STRESSFUL LIFE EVENTS AND PSYCHIATRIC EMERGENCIES
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During the past 15-20 years, the public has turned to general hospitals for services previously provided by family physicians. The emergency room now functions as the primary provider of mental health services for much of the inner-city population, especially for those people in lower socioeconomic groups. The purpose of this study was to examine the relationship between psychosocial stressors and the use of the psychiatric emergency room at a large city hospital. Patients arriving at the emergency room were interviewed with a version of the Psychiatric Epidemiology Research Interview (PERI) Life Events Scale. This scale assessed the amount of stress to which each subject was exposed during the past year. A distinction was made between exogenous events, those not confounded with a subject's psychopathology, and endogenous events, those confounded with a subject's psychopathology. A separate exogenous and endogenous stress score was thus computed for each respondent, as well as a total stress score. Comparisons were made between 60 patients who had used the emergency room before (repeaters) and 60 patients whose current visit was their first, at least within the past year (non-repeaters). An equal number of white, black, and Hispanic subjects (40 of each) were included in the sample. Each patient was diagnosed by the staff member who clinically evaluated the patient, using the DSM II.;No significant differences were found between the mean exogenous, endogenous, or total stress levels of repeaters and non-repeaters. In addition, increased stress was not significantly related to increased emergency room use. The repeater group did not, as predicted, contain an overrepresentation of individuals who were diagnosed as borderline. Instead, schizophrenic patients were significantly more likely to make repeated visits to the emergency room, (chi)('2) (1) = 8.04, p < .005. As predicted, non-repeaters were significantly more likely to be accompanied by family and/or friends than repeaters, who were more often alone, (chi)('2) (1) - 4.97, p = .026. When social status was controlled, there were no significant differences between the stress scores of white, black, and Hispanic patients. Finally, men and women reported similar levels of stress--contrary to the findings of some other studies.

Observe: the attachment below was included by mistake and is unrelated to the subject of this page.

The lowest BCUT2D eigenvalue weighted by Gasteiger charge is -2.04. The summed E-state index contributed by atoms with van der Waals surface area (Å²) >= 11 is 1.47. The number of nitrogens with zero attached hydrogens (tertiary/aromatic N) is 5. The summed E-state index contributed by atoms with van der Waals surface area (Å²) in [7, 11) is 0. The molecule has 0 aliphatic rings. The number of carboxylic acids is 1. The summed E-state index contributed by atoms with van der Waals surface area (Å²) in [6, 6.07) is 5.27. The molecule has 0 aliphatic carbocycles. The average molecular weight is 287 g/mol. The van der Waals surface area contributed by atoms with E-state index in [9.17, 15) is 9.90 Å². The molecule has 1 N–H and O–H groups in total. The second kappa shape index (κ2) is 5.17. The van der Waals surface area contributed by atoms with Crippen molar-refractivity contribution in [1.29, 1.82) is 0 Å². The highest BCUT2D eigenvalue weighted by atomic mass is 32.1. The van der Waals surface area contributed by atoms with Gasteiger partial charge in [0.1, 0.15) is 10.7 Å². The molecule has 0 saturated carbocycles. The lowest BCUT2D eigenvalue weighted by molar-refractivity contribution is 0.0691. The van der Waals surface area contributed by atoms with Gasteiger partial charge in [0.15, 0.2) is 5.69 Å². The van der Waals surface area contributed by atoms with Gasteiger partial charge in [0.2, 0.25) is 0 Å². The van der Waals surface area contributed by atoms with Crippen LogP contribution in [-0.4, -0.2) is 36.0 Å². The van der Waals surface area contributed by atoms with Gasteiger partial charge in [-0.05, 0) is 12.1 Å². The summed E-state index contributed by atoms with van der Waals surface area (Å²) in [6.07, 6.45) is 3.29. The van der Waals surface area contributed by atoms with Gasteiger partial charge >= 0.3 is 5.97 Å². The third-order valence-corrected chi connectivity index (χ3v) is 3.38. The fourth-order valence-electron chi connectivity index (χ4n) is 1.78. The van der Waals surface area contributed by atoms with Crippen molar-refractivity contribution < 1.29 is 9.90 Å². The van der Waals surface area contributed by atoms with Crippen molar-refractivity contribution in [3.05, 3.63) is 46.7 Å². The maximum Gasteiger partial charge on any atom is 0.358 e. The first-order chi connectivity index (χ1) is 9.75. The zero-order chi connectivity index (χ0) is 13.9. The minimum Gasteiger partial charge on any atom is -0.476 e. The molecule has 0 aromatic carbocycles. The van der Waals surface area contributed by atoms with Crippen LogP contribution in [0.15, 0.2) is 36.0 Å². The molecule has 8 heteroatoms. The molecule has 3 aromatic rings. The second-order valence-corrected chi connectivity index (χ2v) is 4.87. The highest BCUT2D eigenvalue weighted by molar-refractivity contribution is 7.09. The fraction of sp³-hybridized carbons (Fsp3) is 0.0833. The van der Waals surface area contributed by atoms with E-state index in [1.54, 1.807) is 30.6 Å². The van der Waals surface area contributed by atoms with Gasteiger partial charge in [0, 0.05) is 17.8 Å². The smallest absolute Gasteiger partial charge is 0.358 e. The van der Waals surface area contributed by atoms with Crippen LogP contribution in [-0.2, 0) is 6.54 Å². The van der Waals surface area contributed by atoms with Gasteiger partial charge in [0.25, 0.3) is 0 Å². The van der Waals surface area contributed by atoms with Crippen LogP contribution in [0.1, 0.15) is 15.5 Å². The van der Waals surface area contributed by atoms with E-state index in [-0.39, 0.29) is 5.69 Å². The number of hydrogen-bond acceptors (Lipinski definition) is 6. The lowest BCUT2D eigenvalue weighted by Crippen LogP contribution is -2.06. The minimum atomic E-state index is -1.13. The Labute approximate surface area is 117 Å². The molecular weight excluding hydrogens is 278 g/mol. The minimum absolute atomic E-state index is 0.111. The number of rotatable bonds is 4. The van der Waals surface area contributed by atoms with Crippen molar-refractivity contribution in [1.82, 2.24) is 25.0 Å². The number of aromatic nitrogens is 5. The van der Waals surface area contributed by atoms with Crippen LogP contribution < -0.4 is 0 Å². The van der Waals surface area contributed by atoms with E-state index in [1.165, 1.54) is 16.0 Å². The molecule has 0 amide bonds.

Source: Dissertation Abstracts International, Volume: 44-06, Section: B, page: 1971.